Postemergence control of crabgrass can be obtained with an application of dithiopyr, quinclorac, or fenoxaprop to small and actively growing crabgrass. A second application 7 to 10 days after the first treatment with quinclorac or fenoxaprop may be required for complete control. A single application of dithiopyr prior to the fifth leaf stage (first tiller) will provide early postemergence control. The turfgrass may experience temporary discoloration from the use of some products.
Control of Perennial Grasses
Few options are available for the selective control of perennial grasses, such as nimblewill, quackgrass, and common tall fescue, in lawns. Oftentimes, the most effective herbicide option is the nonselective herbicide Roundup. Nonselective herbicides kill virtually all plants (both desirable and weedy) to which the material is applied. Spot treat the weedy perennial grasses. A single glyphosate application should effectively kill common tall fescue. However, quackgrass is extremely difficult to control. Several repeat application of glyphosate (applied over a period
of three to four months) will likely be necessary to kill quackgrass. Nimblewill can effectively be controlled with use of the postemergence herbicide mesotrione
Control ofYellow Nutsedge
Yellow nutsedge is a warm-season perennial weed with a growth habit similar to grasses except that it has a triangular stem. The grass-like leaves are light green to yellowish in color and shiny in appearance. The leaves come off the stems in sets of threes. Yellow nutsedge reproduces by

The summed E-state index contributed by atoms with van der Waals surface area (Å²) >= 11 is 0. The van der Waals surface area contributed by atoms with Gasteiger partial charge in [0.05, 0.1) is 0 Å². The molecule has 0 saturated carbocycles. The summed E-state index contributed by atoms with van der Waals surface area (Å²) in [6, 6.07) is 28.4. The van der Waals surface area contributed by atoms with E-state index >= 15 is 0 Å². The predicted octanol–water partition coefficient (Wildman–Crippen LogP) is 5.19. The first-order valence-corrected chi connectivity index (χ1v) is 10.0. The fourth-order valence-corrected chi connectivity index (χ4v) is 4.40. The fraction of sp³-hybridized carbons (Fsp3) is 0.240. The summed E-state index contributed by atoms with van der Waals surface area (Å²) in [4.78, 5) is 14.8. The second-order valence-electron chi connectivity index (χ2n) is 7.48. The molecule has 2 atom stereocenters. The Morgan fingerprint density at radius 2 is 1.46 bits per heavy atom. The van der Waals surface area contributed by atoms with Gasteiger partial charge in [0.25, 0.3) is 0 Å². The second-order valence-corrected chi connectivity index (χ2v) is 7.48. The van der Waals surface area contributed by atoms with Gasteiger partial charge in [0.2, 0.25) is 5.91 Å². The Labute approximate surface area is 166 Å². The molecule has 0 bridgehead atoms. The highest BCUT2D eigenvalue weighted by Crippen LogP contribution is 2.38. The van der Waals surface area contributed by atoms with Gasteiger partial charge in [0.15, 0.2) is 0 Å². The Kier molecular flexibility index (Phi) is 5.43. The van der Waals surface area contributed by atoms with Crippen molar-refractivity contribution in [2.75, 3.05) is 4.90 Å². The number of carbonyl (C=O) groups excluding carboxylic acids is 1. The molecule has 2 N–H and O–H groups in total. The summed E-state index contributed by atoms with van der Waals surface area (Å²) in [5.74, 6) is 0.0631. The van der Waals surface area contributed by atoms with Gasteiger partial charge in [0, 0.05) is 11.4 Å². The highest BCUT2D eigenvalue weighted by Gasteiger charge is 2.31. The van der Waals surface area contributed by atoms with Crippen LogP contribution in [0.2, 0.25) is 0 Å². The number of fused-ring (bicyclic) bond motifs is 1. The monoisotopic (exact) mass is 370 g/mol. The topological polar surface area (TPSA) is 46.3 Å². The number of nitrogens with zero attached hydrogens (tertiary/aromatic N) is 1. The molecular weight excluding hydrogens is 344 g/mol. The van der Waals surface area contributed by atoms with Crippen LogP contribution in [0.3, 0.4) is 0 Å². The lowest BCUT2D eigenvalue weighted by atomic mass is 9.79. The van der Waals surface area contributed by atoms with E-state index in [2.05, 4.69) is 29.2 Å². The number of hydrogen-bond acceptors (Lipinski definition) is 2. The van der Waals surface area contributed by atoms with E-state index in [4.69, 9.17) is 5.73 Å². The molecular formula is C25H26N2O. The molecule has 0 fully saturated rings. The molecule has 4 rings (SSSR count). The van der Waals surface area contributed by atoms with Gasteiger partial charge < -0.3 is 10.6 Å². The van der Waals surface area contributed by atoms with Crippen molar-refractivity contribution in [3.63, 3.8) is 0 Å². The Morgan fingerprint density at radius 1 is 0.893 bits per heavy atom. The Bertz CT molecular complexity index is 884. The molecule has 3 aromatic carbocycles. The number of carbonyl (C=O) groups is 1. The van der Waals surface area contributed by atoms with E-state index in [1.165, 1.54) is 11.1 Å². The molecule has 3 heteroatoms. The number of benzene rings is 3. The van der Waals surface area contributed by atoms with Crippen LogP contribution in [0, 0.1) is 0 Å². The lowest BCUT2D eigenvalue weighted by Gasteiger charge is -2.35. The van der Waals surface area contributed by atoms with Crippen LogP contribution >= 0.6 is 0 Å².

seed and small underground tubers called nutlets. Flowers are yellowish or yellowish brown and are borne on small spikelets. Yellow nutsedge grows most rapidly during the hot summer months and is often found in wet or poorly drained soils.
Yellow nutsedge is difficult to kill. Postemergence herbicides are most effective when plants are small and actively growing. Products with active ingredients of sufentrazone, bentazon, and halosulfuron provide the best control.
Control of Broadleaf Weeds
Annual broadleaf weeds, such as prostrate knotweed, can be controlled with an application of preemergence herbicide in the spring. A second application at a reduced rate may be necessary for season-long control.
Perennial broadleaf weeds can be controlled with an application of a broadleaf herbicide in the fall (late September to early November in Iowa). In the fall, perennial broadleaf weeds are transporting carbohydrates from their foliage to their roots in preparation for winter. Broadleaf herbicides applied in fall will be absorbed by the broadleaf weed’s foliage and transported to the roots along with the carbohydrates, resulting in the destruction of broadleaf weeds. The most effective broadleaf herbicide products contain a mixture of two or three herbicides as no single compound will control all broadleaf weeds.
A single application of a broadleaf herbicide effectively kills many broadleaf weeds. Difficult-to-control weeds, such as violets, ground ivy (“creeping Charlie”), and dandelions, will likely require two or more applications of a broadleaf herbicide to achieve satisfactory control.